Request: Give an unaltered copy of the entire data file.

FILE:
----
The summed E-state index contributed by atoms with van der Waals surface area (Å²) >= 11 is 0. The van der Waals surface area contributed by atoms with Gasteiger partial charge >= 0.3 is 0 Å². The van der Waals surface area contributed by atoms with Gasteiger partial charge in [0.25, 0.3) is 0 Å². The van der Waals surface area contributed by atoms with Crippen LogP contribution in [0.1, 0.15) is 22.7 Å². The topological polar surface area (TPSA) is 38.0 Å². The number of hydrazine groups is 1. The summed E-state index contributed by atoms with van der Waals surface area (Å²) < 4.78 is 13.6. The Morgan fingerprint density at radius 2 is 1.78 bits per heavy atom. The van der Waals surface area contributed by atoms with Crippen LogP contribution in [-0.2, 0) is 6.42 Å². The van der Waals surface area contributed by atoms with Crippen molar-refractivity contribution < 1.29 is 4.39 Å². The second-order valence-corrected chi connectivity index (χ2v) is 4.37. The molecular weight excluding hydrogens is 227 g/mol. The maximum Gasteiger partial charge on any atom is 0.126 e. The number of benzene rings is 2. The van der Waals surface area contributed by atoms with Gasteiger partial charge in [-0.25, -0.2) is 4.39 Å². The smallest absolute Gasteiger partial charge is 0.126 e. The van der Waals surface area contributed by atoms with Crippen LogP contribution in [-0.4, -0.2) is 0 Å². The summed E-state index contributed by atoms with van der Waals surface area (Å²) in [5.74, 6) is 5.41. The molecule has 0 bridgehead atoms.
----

The summed E-state index contributed by atoms with van der Waals surface area (Å²) >= 11 is 0. The van der Waals surface area contributed by atoms with Gasteiger partial charge >= 0.3 is 0 Å². The van der Waals surface area contributed by atoms with Gasteiger partial charge in [0.25, 0.3) is 0 Å². The van der Waals surface area contributed by atoms with Crippen LogP contribution in [0.1, 0.15) is 22.7 Å². The topological polar surface area (TPSA) is 38.0 Å². The number of hydrazine groups is 1. The summed E-state index contributed by atoms with van der Waals surface area (Å²) < 4.78 is 13.6. The Morgan fingerprint density at radius 2 is 1.78 bits per heavy atom. The van der Waals surface area contributed by atoms with Crippen LogP contribution in [-0.2, 0) is 6.42 Å². The van der Waals surface area contributed by atoms with Crippen molar-refractivity contribution < 1.29 is 4.39 Å². The second-order valence-corrected chi connectivity index (χ2v) is 4.37. The molecular weight excluding hydrogens is 227 g/mol. The maximum Gasteiger partial charge on any atom is 0.126 e. The number of benzene rings is 2. The van der Waals surface area contributed by atoms with Gasteiger partial charge in [-0.25, -0.2) is 4.39 Å². The smallest absolute Gasteiger partial charge is 0.126 e. The van der Waals surface area contributed by atoms with Crippen LogP contribution in [-0.4, -0.2) is 0 Å². The summed E-state index contributed by atoms with van der Waals surface area (Å²) in [5.74, 6) is 5.41. The molecule has 0 bridgehead atoms.